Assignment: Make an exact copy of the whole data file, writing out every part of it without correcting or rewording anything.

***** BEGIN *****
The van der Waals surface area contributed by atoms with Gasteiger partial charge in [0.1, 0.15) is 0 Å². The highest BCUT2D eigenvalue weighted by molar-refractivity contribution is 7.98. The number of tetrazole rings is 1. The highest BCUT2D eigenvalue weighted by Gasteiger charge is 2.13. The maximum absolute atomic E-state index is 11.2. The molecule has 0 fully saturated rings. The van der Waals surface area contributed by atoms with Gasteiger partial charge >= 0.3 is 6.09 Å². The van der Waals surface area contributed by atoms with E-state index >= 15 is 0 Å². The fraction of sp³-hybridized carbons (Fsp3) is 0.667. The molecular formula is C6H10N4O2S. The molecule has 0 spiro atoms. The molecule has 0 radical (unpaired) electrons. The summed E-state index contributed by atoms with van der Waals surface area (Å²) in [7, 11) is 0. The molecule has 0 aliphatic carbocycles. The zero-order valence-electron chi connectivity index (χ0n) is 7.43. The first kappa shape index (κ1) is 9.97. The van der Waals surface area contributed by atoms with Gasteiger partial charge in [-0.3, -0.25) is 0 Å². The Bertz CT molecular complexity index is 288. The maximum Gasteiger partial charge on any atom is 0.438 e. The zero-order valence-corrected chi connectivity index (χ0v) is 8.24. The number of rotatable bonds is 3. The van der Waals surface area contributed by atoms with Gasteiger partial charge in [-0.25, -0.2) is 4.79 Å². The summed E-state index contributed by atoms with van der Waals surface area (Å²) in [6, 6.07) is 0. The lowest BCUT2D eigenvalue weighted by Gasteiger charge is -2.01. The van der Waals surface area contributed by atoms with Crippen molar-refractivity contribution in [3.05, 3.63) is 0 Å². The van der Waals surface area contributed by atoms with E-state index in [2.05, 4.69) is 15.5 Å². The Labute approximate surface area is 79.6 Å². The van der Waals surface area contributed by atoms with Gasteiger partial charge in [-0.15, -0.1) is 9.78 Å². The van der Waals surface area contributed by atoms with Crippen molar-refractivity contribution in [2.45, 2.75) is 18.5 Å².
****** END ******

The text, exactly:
The van der Waals surface area contributed by atoms with Gasteiger partial charge in [0.1, 0.15) is 0 Å². The highest BCUT2D eigenvalue weighted by molar-refractivity contribution is 7.98. The number of tetrazole rings is 1. The highest BCUT2D eigenvalue weighted by Gasteiger charge is 2.13. The maximum absolute atomic E-state index is 11.2. The molecule has 0 fully saturated rings. The van der Waals surface area contributed by atoms with Gasteiger partial charge >= 0.3 is 6.09 Å². The van der Waals surface area contributed by atoms with E-state index >= 15 is 0 Å². The fraction of sp³-hybridized carbons (Fsp3) is 0.667. The molecular formula is C6H10N4O2S. The molecule has 0 spiro atoms. The molecule has 0 radical (unpaired) electrons. The summed E-state index contributed by atoms with van der Waals surface area (Å²) in [7, 11) is 0. The molecule has 0 aliphatic carbocycles. The zero-order valence-electron chi connectivity index (χ0n) is 7.43. The first kappa shape index (κ1) is 9.97. The van der Waals surface area contributed by atoms with Gasteiger partial charge in [-0.3, -0.25) is 0 Å². The Bertz CT molecular complexity index is 288. The maximum Gasteiger partial charge on any atom is 0.438 e. The zero-order valence-corrected chi connectivity index (χ0v) is 8.24. The number of rotatable bonds is 3. The van der Waals surface area contributed by atoms with Gasteiger partial charge in [-0.25, -0.2) is 4.79 Å². The summed E-state index contributed by atoms with van der Waals surface area (Å²) in [6, 6.07) is 0. The lowest BCUT2D eigenvalue weighted by Gasteiger charge is -2.01. The van der Waals surface area contributed by atoms with Crippen molar-refractivity contribution in [3.05, 3.63) is 0 Å². The van der Waals surface area contributed by atoms with E-state index in [2.05, 4.69) is 15.5 Å². The Labute approximate surface area is 79.6 Å². The van der Waals surface area contributed by atoms with Gasteiger partial charge in [-0.15, -0.1) is 9.78 Å². The van der Waals surface area contributed by atoms with Crippen molar-refractivity contribution in [2.45, 2.75) is 18.5 Å².